Sun, Microsoft settle Java lawsuit

Sun claims victory for Java's "Write Once, Run Anywhere" promise

San Francisco (January 23, 2001) -- Microsoft has agreed to pay Sun Microsystems US0 million as part of an agreement to settle a bitter, 3-year legal battle over its use of Sun's Java programming language.

In a statement Tuesday afternoon, Microsoft said it reached an agreement with Sun to settle both the October 1997 breach of contract lawsuit that Sun filed against Microsoft, as well a countersuit filed by Microsoft against Sun shortly afterwards.

Under terms of the settlement, the Java licensing agreement signed between the companies in 1996 is now terminated, Microsoft said. The license had been due to expire in 2 months.

Microsoft can continue to ship existing products that use Sun's technology -- based on the outdated Java version 1.1.4 -- as well as those currently in beta, for a period of 7 years. However, all future versions of those products must pass Sun's Java compatibility tests, Sun said in a separate statement. In return, Microsoft has agreed to pay Sun 0 million.

Microsoft has also agreed not to use Sun's Java compatibility trademark -- represented by a steaming coffee cup logo -- something that Microsoft was barred from doing by a 1998 court order imposed during the long-running dispute. Sun said the agreement would "protect the future integrity" of its Java technology.

"It's pretty simple: This is a victory for our licensees and consumers," Sun Chairman and Chief Executive Officer Scott McNealy said in the statement.

The settlement comes one day before the companies were due to meet in U.S. District Court for a case management hearing, where the judge overseeing the dispute had been expected to set a date for the case to come to trial.

The dispute dates back to a Java licensing agreement that Microsoft signed in 1996. In November the following year, Sun filed suit against Microsoft for breach of contract, accusing the company of distributing a version of Java that was not compatible with Sun's. Sun amended its complaint in May 1998 to include charges of unfair competition and copyright infringement.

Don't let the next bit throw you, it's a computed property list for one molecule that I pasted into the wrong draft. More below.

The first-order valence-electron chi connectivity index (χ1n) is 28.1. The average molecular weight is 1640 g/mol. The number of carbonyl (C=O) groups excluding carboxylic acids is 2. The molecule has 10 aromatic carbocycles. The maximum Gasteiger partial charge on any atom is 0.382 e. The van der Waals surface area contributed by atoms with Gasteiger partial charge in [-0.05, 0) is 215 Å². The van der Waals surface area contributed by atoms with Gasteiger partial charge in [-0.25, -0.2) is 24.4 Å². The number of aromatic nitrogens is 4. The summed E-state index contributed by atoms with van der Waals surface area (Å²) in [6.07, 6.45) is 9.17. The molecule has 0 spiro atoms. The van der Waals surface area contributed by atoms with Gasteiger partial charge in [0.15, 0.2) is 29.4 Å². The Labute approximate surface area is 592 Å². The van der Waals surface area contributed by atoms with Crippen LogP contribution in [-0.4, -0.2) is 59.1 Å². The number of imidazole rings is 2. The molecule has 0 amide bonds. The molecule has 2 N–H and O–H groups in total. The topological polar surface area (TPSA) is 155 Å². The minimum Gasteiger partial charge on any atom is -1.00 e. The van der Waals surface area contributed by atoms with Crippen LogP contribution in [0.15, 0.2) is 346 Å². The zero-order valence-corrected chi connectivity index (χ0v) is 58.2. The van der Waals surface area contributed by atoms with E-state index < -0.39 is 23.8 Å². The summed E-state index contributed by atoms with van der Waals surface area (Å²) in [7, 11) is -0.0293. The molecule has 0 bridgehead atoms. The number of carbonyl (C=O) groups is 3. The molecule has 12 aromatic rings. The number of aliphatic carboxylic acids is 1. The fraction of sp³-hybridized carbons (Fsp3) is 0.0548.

Sun has argued in court that Microsoft viewed Java's "Write Once, Run Anywhere" capability as a threat to Windows, because Java reduced the incentive for software developers to write programs for the Microsoft operating system.

According to Sun, the version of Java distributed by Microsoft worked better with its Windows software. Such a move threatened Java's ability to provide a cross-platform development environment, Sun's lawyers said.

Microsoft has vehemently denied any wrongdoing and has maintained that it stuck to the letter of its licensing agreement with Sun. Any changes Microsoft made to Java merely allowed developers to take advantage of features specific to Windows, the company has argued.

The case has been watched closely, and Microsoft's dealings with Java were cited by U.S. District Court Judge Thomas Penfield Jackson in the U.S. government's antitrust case against Microsoft as evidence of the software giant's anticompetitive behavior.

Tom Burt, Microsoft's deputy general counsel for litigation, portrayed Tuesday's settlement as a positive outcome for Microsoft.

"Microsoft is very pleased with the successful conclusion of this litigation," Burt said in a statement. The agreement confirms Microsoft's ability to independently develop technology to compete with Sun's products, the company said.

Sun scored a victory in the case in November 1998, when Judge Ronald Whyte of the U.S. District Court in San Jose, California, ruled that Sun was likely to win its case based on the merits and issued a preliminary injunction in Sun's favor. The injunction forced Microsoft to modify the Java technology it had distributed in its operating system, Web browser, and development tools so that it passed Sun's tests.

A U.S. Appeals Court overturned the injunction the following year, questioning the grounds on which Whyte had based his decision. Whyte reinstated the injunction, but based his order on California's unfair competition statutes rather than on copyright law, as Sun had requested. The ruling was seen as a partial victory for Sun.

Since then, the two sides have been in and out of court arguing over numerous motions in the case. Judge Whyte abruptly cancelled Wednesday's case management hearing late Monday night or Tuesday morning, presumably because the companies were close to reaching a settlement.

James Niccolai is San Francisco bureau chief for the IDG News Service, a JavaWorld affiliate.

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